Don't Open Constitution • There are less dangerous ways to amend it
Hartford Courant Editoral
October 27, 2008
On Nov. 4, voters will be asked whether there should be a convention to revise the state constitution. The answer should be no.
There are less dangerous ways to amend the state constitution than through a convention. It could turn into a free-for-all for special interests and bypass the more contemplative process in place. That process may be slow-moving, but it's better than the government-by-initiative tumult of plebiscite-mad California.
A convention could also suck the energy out of the legislature next year to address the huge issues facing the state, including plummeting revenues.
If voters say yes, the legislature will decide on the selection of delegates -- they could be appointed or elected -- to meet and determine how the constitution should be amended. Voters may then approve those amendments by a simple majority.
Supporters of a constitutional convention want most of all an amendment allowing citizen initiatives. What sounds like a dreamy form of direct democracy — voters gathering enough signatures to put a proposed law on the ballot — could wreak havoc in the Land of Steady Habits.
Voters could approve initiatives they might come to regret, such as a cap on property taxes so severe that Connecticut's schools could deteriorate as badly as California's have under Proposition 13.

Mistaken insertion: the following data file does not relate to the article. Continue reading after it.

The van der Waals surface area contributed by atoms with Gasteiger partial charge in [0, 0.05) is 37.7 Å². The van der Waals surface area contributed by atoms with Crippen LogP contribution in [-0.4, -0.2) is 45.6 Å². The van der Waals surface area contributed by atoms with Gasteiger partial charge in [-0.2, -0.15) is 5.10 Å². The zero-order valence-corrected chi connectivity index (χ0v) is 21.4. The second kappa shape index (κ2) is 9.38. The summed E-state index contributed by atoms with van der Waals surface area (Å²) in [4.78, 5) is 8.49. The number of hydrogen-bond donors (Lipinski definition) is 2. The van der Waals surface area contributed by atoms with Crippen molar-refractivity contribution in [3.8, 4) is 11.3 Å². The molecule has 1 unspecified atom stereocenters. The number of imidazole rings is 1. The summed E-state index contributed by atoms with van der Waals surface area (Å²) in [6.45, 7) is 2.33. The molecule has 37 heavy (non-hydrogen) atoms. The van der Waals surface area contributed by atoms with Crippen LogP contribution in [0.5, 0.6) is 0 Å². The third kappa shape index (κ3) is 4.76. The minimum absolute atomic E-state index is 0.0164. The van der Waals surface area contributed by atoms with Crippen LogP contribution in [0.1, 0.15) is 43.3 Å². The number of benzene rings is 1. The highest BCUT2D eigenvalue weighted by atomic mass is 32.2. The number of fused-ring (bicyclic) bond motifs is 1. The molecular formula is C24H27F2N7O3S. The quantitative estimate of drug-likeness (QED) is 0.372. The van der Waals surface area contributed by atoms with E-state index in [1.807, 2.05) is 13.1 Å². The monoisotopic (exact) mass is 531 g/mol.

There are, to be sure, worthy initiative questions, such as whether the state should abandon its dead-end policy of energy deregulation.
But initiative questions could have pernicious effects on the Constitution State. And some might be just plain unconstitutional, such as whether to define marriage as the union of a man and a woman. That would be struck down because the state's highest court has recently determined such a law would violate the constitution's equal-protection promise.
The special-interest money that was removed from most of the state's legislative races this year through the public financing of campaigns is now being poured into this ballot question, mostly by those who oppose a convention.
Because public campaign financing is catching on — 75 percent of legislative candidates have participated in the voluntary system this year — future elections should have even more qualified candidates who would carry out the wishes of the people and obviate the desire for initiatives.
A convention isn't the only way to change the state constitution. The General Assembly can propose amendments, too, and has done so successfully dozens of times in the past half-century. In 1992, citizens overwhelmingly voted for a constitutional amendment limiting state spending that had first passed in the legislature.
Yes, the legislative route takes time and isn't perfect. But the state constitution should be hard to change. It shouldn't be tinkered with lightly.
Monday's editorial "No To A Convention" mistakenly said the General Assembly would appoint delegates to a convention to amend the state constitution, if voters approve such a convention in Tuesday's election. The constitution lets the legislature decide how delegates are selected; they could be appointed or elected.
Reprinted with permission of the Hartford Courant.
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